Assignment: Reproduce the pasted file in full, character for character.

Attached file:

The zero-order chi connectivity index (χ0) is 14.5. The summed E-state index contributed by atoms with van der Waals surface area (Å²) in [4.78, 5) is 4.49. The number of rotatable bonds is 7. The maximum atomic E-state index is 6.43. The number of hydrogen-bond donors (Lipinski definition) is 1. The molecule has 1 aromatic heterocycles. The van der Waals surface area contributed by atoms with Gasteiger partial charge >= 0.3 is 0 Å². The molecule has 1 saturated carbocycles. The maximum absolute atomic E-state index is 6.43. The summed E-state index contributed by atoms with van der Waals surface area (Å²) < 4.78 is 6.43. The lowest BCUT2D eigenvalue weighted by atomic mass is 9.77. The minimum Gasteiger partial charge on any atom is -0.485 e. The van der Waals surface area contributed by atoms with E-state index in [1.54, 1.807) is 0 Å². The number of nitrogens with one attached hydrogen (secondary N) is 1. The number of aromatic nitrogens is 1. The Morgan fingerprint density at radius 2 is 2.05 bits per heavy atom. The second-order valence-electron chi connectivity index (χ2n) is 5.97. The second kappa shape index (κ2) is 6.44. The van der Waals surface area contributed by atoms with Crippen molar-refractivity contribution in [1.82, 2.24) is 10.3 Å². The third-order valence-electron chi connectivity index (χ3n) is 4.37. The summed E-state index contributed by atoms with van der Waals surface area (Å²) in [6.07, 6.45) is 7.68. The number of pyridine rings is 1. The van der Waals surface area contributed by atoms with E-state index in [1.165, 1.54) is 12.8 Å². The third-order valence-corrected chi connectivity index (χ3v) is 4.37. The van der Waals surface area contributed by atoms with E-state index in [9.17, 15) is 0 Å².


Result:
The zero-order chi connectivity index (χ0) is 14.5. The summed E-state index contributed by atoms with van der Waals surface area (Å²) in [4.78, 5) is 4.49. The number of rotatable bonds is 7. The maximum atomic E-state index is 6.43. The number of hydrogen-bond donors (Lipinski definition) is 1. The molecule has 1 aromatic heterocycles. The van der Waals surface area contributed by atoms with Gasteiger partial charge >= 0.3 is 0 Å². The molecule has 1 saturated carbocycles. The maximum absolute atomic E-state index is 6.43. The summed E-state index contributed by atoms with van der Waals surface area (Å²) < 4.78 is 6.43. The lowest BCUT2D eigenvalue weighted by atomic mass is 9.77. The minimum Gasteiger partial charge on any atom is -0.485 e. The van der Waals surface area contributed by atoms with E-state index in [1.54, 1.807) is 0 Å². The number of nitrogens with one attached hydrogen (secondary N) is 1. The number of aromatic nitrogens is 1. The Morgan fingerprint density at radius 2 is 2.05 bits per heavy atom. The second-order valence-electron chi connectivity index (χ2n) is 5.97. The second kappa shape index (κ2) is 6.44. The van der Waals surface area contributed by atoms with Crippen molar-refractivity contribution in [1.82, 2.24) is 10.3 Å². The third-order valence-electron chi connectivity index (χ3n) is 4.37. The summed E-state index contributed by atoms with van der Waals surface area (Å²) in [6.07, 6.45) is 7.68. The number of pyridine rings is 1. The van der Waals surface area contributed by atoms with E-state index in [1.165, 1.54) is 12.8 Å². The third-order valence-corrected chi connectivity index (χ3v) is 4.37. The van der Waals surface area contributed by atoms with E-state index in [9.17, 15) is 0 Å².